The US is expected to change its tax law to comply with the ruling, although US officials say an October 1 deadline set by the EU seems unrealistic.
(SLIGHTLY BETTER NEWS DEPT.) OECD BACKPEDALS ON BLACKLIST
So much news out there! You should see the cutting room floor!!
This issue's "how to avoid being the victim of a scam" article:Safety Spar & Darlehenskasse (SSD) and their Internet Website at Hypermart, Parex Bank (Latvia), Ron Higgins aka Robert Sirtaki aka Sylvain, Morrison Group. (All lifted from and courtesy of OPC, which holds the copyright and, like this newsletter, also hosts a newsletter at topica information below)There are indications that Parex Bank, Latvia's largest bank, is infiltrated by the Mafia, with one Parex' highest executives providing inside assistance to scamsters, thieves and other criminals. To name just one recent example, Parex Bank provides a safe haven for the "Safety Spar & Darlehenskasse" (SSD), which is a fraudulent operation designed to rip off unsuspecting offshore investors.
We were able to gain some insights on how this particular scam operates; I'm quite sure that these fraudsters (SSD) operate under many different names and that there are other quite similar scams out there, so try to understand the patterns of this scam and you'll be able to identify and avoid dozens of others as well.
SSD pretends to be a "licensed banking company", claims to be incorporated on the Isle of Sark, and offers anonymous and high-yield bank accounts to the public through their Internet Website at Hypermart. Apart from that, they "boast" about being able to hack into the computer systems of various law enforcement agencies, including Interpol and FBI.
Their correspondent account details are as follows:
BANK: PAREX BANK, RIGA
SWIFT CODE: PARXLV22
Account Name : Safety Spar & Darlenskas (SSD) LTD
Account # 000706357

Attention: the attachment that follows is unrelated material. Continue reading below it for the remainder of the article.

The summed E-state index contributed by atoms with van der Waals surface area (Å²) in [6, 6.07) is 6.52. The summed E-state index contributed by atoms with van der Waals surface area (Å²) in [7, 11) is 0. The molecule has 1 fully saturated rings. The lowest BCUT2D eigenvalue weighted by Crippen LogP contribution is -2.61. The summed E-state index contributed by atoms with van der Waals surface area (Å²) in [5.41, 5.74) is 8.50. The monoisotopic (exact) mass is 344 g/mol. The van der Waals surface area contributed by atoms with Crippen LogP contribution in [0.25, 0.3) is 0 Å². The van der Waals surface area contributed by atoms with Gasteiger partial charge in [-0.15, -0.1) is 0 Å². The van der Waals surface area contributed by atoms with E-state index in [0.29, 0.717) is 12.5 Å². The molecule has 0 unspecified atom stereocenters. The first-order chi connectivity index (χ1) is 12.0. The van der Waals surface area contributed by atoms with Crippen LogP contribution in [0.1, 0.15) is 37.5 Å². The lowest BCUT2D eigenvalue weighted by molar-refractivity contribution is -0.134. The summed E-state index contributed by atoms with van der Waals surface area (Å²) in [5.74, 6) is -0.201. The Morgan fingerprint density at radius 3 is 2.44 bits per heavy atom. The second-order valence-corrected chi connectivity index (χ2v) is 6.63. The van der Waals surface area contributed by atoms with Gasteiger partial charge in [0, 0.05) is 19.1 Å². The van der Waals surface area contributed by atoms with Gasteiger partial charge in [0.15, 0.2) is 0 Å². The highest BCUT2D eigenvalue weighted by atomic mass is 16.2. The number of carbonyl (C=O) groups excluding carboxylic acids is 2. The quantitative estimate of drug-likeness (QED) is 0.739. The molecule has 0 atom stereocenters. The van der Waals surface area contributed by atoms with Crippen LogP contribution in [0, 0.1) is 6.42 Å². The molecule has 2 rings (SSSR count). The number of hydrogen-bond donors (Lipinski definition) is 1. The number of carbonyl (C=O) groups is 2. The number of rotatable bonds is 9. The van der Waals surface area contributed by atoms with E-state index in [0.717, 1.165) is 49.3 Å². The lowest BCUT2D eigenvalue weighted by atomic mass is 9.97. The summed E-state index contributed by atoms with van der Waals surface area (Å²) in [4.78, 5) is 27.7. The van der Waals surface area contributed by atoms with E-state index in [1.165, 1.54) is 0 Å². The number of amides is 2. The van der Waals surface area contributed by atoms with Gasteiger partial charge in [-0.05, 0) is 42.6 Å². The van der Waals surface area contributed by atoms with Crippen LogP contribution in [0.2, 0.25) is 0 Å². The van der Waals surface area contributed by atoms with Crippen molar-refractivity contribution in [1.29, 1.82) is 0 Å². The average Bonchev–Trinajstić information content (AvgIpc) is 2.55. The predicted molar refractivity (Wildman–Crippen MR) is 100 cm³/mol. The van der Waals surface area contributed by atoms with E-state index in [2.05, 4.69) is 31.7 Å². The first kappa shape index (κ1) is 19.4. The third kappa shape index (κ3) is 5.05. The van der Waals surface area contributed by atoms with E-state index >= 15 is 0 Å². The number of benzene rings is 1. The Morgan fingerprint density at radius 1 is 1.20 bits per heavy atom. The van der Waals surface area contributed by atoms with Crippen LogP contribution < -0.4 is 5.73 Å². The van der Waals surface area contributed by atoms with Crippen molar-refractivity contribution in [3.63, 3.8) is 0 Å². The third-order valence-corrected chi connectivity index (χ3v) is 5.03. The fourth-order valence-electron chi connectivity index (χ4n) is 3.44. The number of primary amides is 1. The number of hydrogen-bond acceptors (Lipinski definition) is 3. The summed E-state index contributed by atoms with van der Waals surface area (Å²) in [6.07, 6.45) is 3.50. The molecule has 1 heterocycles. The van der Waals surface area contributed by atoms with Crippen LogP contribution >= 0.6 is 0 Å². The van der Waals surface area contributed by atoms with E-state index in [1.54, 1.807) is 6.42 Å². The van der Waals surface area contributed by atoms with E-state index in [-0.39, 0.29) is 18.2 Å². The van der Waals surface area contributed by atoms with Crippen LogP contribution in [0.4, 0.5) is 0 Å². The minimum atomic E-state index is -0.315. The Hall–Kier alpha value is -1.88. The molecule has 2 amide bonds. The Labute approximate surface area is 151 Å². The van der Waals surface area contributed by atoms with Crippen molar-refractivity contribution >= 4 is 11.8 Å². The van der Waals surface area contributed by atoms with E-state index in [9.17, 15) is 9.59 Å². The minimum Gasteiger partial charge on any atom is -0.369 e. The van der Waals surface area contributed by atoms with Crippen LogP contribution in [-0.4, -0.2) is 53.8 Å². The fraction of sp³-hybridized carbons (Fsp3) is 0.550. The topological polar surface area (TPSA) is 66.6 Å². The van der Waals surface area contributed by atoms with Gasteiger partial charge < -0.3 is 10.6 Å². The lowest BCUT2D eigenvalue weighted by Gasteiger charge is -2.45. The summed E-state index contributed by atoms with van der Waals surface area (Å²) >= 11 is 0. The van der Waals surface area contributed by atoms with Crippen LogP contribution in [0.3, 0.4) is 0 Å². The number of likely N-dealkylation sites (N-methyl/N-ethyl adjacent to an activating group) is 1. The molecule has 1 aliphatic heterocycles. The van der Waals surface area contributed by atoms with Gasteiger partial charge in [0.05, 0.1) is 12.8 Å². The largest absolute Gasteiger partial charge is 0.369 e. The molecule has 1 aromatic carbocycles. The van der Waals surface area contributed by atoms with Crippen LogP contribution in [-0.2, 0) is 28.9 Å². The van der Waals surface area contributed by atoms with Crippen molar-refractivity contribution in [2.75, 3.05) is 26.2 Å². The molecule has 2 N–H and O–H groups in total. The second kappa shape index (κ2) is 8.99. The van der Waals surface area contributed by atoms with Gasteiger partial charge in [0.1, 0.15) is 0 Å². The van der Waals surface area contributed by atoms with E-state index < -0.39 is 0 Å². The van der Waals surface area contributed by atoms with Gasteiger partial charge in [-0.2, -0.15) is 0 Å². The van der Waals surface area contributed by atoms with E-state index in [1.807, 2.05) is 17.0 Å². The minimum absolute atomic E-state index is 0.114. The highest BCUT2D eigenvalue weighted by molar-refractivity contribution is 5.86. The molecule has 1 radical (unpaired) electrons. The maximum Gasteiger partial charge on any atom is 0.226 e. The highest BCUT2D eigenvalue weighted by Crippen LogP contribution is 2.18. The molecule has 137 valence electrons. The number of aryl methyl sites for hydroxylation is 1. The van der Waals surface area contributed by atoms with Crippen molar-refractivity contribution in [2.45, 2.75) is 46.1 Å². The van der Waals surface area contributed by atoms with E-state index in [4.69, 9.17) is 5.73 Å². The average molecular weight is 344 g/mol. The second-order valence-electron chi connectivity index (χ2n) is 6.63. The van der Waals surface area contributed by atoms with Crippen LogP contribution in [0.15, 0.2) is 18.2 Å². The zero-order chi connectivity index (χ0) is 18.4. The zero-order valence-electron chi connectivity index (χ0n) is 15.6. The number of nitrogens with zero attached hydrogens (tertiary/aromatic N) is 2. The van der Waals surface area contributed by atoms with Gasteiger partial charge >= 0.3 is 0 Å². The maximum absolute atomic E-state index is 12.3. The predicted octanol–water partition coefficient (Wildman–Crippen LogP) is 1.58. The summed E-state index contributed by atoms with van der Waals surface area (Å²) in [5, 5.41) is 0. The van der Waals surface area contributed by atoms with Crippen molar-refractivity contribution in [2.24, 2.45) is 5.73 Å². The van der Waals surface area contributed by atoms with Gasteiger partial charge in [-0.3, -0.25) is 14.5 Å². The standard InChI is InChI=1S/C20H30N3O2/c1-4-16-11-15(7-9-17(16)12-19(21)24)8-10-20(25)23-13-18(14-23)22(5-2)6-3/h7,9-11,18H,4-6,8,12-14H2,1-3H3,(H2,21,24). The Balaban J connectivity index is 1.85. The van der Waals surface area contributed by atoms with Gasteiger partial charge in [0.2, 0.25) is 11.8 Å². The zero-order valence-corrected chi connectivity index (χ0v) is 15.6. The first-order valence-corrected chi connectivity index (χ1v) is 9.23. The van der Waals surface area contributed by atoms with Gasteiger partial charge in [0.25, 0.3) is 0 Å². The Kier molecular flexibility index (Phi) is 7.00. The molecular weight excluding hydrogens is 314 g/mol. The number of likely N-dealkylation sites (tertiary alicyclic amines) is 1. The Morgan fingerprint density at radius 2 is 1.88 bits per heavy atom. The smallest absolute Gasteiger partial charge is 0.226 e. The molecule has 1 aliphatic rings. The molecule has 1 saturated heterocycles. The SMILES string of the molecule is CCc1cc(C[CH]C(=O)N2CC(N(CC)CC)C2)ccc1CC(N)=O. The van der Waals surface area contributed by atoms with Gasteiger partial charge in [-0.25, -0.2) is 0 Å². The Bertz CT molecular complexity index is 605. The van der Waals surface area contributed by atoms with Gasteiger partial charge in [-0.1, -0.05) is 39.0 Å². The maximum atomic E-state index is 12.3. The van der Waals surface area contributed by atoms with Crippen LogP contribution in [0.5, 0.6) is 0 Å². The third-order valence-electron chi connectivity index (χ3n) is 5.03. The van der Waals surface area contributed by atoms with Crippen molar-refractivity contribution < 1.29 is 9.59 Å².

After several of our clients had sent substantial funds to this bank account, only to never see them again, we demanded an explanation from SSD. After weeks of strange excuses, we directly contacted Mr. Pildegovis, the relationship manager of Parex Bank - and were in for a big surprise.First, Mr. Pildegovis denied that the account "000706357" even existed. Second, he said that Parex Bank's vice president had authorized him to tell us that "Safety Spar & Darlenskas (SSD) LTD" is *not* a client of Parex Bank. How could this have happened? Tens of thousands of dollars successfully sent to an account which doesn't exist and whose owner isn't even a client of the bank? We had our clients forward some faxed transfer confirmations; only then did Mr. Pildegovis find the account - in his own words, after a "thorough search". (Presumably Parex Bank's computers were down for Y2K maintenance...?)The procedure he finally suggested to recover the stolen funds was as follows:"At the current stage we would advise You to act in accordance to the legislation of Your jurisdiction. We will be able to report further on the account in question only after receipt of appropriate inquiry approved by the chief prosecutor of the Republic of Latvia." Now, this is the very banking law which has enabled Latvia to attract billions of dollars from all over the world - not only from the Russian Mafia, but also from thousands of legitimate companies and individuals from Western countries desiring to save taxes and to protect their privacy and assets.So far, so good - but it doesn't stop here - not by a long shot! Another Big Surprise. Right from the start, we had asked Mr. Pildegovis to keep the matter fully confidential, and chances are that he informed only the highest bank executives. (He had previously honored this request of confidentiality, and had been authorized by one of the bank's highest officials - "by the bank's vice-president" - to inform us that SSD is *not* a client of Parex Bank, and that the account number does *not* exist.)Still, whenever we sent an email to Mr Pildegovis, we were sure to receive an email from the *scammers* at SSD only a couple of hours later, referencing and ridiculing the very email we had sent to Mr Pildegovis.Here's the most revealing example:From: SSDMy associate contacted me urgently some hours ago, telling that we have been warned by the bank where we have one of our accounts, the bank that YOU know. Yes, we have a very high contact in this bank :) He told us that you warned the bank about us. [...] Here you have it - conclusive proof that Parex Bank is either infiltrated by a hacker who reads all emails to bank employees (and probably plays around with the account balances as well in his spare time...) *or* by a fraudster at executive level who assists these scammers in their illegal operations, among them bank fraud, extortion and money laundering.We are therefore issuing the following urgent warning to all offshore investors:Think twice before you do business with a "banking company" having a correspondent account with Parex Bank, especially if that banking company uses the name "Safety Spar & Darlehenskasse". As they are operating under a variety of names, it might be wise to be careful with all "banking companies" that have a correspondent account at Parex Bank.Needless to say, the account mentioned above is *still* active and is *still* being used to receive and launder the proceeds from extortion and bank fraud. If some of the Latvian law enforcement officials or some of the international journalists among our visitors dare to take up this case, the persons who are familiar with the details and who you should have a chat with are as follows:Mr Pildegovis (Relationship Manager at Parex Bank) The Vice President of Parex Bank (as of Oct 1999)